An immigrant’s son, who grew up in the tenements of New York’s Lower East Side, Seaman Schepps rose to prominence in the 1930s with jewelry designs that challenged the status quo and defined a new style for the American woman. With his chunky brooches, “barbaric” bracelets and “bubble” earrings, Schepps pioneered a unique style of jewelry whose sense of splendor offered a new perspective to the world of fine jewelry.
Witty, over-the-top and flattering, Schepps’ jewelry embodied style and originality and was featured on the covers of Vogue, Harper’s Bazaar, Look and other magazines. It appealed to a myriad of clients from Katherine Hepburn to Andy Warhol to the Duchess of Windsor and greatly influenced his contemporaries. Today, some 50 years after his death, he continues to inspire modern jewelers.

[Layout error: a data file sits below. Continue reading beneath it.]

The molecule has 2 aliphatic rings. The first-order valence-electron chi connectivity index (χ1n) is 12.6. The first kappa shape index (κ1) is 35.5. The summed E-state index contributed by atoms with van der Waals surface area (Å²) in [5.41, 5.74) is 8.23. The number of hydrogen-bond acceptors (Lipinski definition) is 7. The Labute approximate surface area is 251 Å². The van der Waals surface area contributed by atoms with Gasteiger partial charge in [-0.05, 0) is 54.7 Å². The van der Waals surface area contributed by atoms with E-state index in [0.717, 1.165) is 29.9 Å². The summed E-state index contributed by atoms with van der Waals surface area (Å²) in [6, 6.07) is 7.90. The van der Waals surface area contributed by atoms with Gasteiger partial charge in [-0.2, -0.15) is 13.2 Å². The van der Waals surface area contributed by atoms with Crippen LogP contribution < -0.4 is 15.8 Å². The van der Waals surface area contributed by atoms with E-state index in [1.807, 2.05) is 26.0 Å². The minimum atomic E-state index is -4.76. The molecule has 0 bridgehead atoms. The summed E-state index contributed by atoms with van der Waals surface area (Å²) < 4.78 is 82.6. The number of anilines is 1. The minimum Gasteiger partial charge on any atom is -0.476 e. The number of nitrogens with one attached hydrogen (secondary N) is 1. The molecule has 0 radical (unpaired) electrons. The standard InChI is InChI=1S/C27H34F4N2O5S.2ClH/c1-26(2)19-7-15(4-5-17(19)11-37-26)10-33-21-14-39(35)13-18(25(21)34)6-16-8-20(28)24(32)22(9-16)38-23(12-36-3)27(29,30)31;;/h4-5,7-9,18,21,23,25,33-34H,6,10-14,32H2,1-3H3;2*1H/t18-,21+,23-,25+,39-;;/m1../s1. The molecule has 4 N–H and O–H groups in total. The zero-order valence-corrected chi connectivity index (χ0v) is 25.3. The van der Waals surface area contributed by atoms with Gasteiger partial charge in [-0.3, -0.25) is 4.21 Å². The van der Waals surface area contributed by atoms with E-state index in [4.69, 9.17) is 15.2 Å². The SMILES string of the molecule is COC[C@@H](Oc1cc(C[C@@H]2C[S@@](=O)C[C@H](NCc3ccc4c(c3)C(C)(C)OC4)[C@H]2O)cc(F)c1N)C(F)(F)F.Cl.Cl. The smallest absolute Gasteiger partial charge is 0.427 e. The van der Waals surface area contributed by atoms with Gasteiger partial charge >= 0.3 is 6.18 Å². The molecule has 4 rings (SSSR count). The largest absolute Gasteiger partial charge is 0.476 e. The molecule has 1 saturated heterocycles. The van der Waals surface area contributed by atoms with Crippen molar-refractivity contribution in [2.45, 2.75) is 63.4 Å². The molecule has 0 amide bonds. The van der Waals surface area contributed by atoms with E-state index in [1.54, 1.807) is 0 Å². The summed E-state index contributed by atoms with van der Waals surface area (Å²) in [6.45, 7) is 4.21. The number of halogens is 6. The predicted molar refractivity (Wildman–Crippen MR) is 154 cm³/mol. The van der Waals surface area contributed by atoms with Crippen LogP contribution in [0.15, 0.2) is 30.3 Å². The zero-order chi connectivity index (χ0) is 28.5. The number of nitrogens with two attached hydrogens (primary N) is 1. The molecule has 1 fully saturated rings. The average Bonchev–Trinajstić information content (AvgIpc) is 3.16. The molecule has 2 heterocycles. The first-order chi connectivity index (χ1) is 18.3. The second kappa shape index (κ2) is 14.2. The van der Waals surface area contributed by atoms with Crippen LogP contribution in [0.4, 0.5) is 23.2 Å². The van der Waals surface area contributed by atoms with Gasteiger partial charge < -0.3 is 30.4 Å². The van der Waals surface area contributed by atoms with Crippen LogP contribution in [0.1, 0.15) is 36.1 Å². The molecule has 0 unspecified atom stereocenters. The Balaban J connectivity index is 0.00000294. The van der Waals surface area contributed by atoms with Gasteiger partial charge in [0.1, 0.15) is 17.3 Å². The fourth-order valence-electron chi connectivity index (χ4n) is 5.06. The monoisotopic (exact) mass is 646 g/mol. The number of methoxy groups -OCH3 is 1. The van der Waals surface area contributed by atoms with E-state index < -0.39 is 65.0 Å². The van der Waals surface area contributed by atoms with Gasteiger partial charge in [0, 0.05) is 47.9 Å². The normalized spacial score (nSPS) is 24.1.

Through the 1930s, and into the 40s and 50s, new clients flocked to him at his store on Madison Avenue. Often clients wanted a one-of-a-kind bauble and commissioned Schepps to incorporate their old jewelry into a fresh new design. Frequently this led to landmark decisions that helped distinguish Schepps as an extraordinary talent. His client list included Coco Chanel, Elsa Schiaparelli, the Duchess of Windsor, and members of the Du Pont, Mellon and Rockefeller families. By serving these most powerful and influential individuals, Schepps became known as “America’s Court Jeweler”.